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child trends logo with a yellow 40 year anniversaryWe all know that talking, reading, and singing are great ways to baby’s and caregivers to bond, but recent research suggests that eye contact can be just as important to a newborn’s development. Infants naturally begin to make eye contact at six to eight weeks and capitalizing on this behavior may help to promote social and emotional development.

In June 2018, Child Trends reported that “researchers conducted two different experiments to determine if eye gaze mattered when an adult sang to an infant. They used EEG [electroencephalogram] to measure brain activity and found when adults and babies looked directly at each other, their brain waves would sync up more than when the adult avoided eye contact. The babies also tried to communicate more often when adults made eye contact—implying that this small gesture could help develop social skills” (McGrath et al).

Experts recommend that caregivers be face-to-face with babies during social interactions like feedings, baths, and diaper change

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World Prematurity Day

Purple background with World Prematurity Day textNovember 17th is World Prematurity Day.

On this day, organizations around the globe raise awareness about the reality of premature births: 15 million babies are born prematurely worldwide, and premature birth is the leading cause of death for children under five*. The World Prematurity Day campaign also seeks to educate the public on the prevention of preterm birth, raise funds for research, and advocate for legislation to support parents and babies.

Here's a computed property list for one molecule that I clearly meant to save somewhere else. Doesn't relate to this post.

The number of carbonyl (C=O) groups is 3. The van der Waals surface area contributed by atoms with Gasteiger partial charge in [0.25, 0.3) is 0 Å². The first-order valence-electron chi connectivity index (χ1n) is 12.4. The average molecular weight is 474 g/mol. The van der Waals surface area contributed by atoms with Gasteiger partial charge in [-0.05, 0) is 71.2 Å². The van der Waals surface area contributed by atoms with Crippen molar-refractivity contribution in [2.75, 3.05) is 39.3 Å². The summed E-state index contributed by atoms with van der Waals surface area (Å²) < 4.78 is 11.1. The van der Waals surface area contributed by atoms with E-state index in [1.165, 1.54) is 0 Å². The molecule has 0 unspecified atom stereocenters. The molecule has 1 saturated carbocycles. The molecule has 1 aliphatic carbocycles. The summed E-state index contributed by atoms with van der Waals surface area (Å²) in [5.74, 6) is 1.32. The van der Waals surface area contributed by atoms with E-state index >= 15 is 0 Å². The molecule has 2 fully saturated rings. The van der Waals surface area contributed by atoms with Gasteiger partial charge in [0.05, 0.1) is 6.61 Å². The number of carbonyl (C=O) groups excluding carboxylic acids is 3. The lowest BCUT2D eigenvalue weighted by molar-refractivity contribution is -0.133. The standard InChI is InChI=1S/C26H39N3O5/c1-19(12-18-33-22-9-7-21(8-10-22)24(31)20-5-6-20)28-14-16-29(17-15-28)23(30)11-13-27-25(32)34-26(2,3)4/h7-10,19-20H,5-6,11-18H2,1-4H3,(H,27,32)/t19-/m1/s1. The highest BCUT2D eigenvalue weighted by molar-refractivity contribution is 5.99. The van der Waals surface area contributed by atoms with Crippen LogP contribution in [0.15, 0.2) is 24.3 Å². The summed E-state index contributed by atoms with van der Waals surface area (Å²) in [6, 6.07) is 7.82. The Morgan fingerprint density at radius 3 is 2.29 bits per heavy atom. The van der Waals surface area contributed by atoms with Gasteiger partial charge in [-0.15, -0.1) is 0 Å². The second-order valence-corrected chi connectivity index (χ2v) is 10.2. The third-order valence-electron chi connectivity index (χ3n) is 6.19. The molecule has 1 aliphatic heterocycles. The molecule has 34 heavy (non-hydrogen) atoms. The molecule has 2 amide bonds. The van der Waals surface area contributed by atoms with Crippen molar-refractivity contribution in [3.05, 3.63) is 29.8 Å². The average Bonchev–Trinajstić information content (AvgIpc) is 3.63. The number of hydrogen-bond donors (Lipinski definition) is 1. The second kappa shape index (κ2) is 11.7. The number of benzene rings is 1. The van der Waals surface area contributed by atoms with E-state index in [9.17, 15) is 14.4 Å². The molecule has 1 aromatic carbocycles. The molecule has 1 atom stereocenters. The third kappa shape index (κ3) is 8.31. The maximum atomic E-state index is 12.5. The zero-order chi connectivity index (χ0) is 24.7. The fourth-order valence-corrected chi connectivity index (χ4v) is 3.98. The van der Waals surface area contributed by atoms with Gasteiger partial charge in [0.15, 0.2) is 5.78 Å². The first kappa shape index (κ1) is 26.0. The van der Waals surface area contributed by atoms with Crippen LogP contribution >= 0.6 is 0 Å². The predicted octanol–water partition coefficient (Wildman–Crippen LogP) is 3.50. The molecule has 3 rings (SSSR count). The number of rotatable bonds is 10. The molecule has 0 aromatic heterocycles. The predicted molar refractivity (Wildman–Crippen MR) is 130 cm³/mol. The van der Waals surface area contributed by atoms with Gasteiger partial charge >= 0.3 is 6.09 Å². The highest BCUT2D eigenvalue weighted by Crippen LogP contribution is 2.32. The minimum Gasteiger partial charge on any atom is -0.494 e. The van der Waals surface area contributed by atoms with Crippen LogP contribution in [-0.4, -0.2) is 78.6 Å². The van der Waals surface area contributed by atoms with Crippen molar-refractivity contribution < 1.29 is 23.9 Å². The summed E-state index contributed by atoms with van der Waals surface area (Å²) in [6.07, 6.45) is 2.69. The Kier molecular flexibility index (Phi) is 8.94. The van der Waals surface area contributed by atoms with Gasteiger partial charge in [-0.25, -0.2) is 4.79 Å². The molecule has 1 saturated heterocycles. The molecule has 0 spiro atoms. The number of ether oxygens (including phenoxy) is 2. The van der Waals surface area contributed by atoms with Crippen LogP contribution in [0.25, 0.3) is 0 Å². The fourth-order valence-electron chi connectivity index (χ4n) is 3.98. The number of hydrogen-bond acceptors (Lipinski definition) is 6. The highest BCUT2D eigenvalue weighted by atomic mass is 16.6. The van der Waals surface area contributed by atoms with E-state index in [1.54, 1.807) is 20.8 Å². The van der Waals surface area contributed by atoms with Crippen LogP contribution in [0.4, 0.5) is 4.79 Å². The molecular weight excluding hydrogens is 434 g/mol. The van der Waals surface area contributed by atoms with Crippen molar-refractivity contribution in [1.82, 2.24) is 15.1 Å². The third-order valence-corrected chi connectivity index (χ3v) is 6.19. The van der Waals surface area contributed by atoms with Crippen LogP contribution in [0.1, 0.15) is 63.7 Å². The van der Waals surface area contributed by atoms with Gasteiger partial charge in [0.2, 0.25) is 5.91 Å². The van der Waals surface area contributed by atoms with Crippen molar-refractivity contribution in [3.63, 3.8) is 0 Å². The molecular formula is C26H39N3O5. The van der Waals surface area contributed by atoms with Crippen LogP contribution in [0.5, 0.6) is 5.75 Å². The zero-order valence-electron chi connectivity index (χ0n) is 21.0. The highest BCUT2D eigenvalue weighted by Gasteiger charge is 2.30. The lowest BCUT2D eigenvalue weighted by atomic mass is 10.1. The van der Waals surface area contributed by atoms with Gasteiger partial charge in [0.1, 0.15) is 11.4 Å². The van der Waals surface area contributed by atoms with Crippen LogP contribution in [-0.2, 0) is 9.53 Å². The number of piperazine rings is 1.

To find out more about World Prematurity Day, including how you can participate, visit the March of Dimes

*March of Dimes, 2017.

To see other special occasions we've celebrated on the Neighborhood, check out:

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You may have noticed that many of the resources shared on the Neighborhood are focused on the social-emotional development of infants and toddlers. This is mostly because California is in the middle of a long-term, statewide plan, called the State Systemic Improvement Plan (SSIP), to improve social-emotional outcomes for infants and toddlers in Early Start. There is a large body of research showing that improving social-emotional skills at an early age leads to positive outcomes for children later in life. This research is the topic of a handout published by the US Department of Education called “Social and Emotional Development Research Background.” This resource is part of the national “Talk, Read, and Sing!” campaign, and was developed along with the US Department of Health and Human Services and Too Small to Fail in order to provide parents and professionals the information and tools they need to support healthy social-emotional development in young children. Take a look at the res

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black and white mother and babyWhat is early childhood mental health? Why is it important? How can a child’s early experiences and relationships shape their development later in life? Harvard University’s Center on the Developing Child takes a closer look at early childhood mental health as part of its “Deep Dives” series. Learn more about this important facet of early development here:

This resource is related to one or more competencies in the ICC-Recommended Early Start Personnel Manual (ESPM). To find out more, visit this resource in the Neighborhood here.

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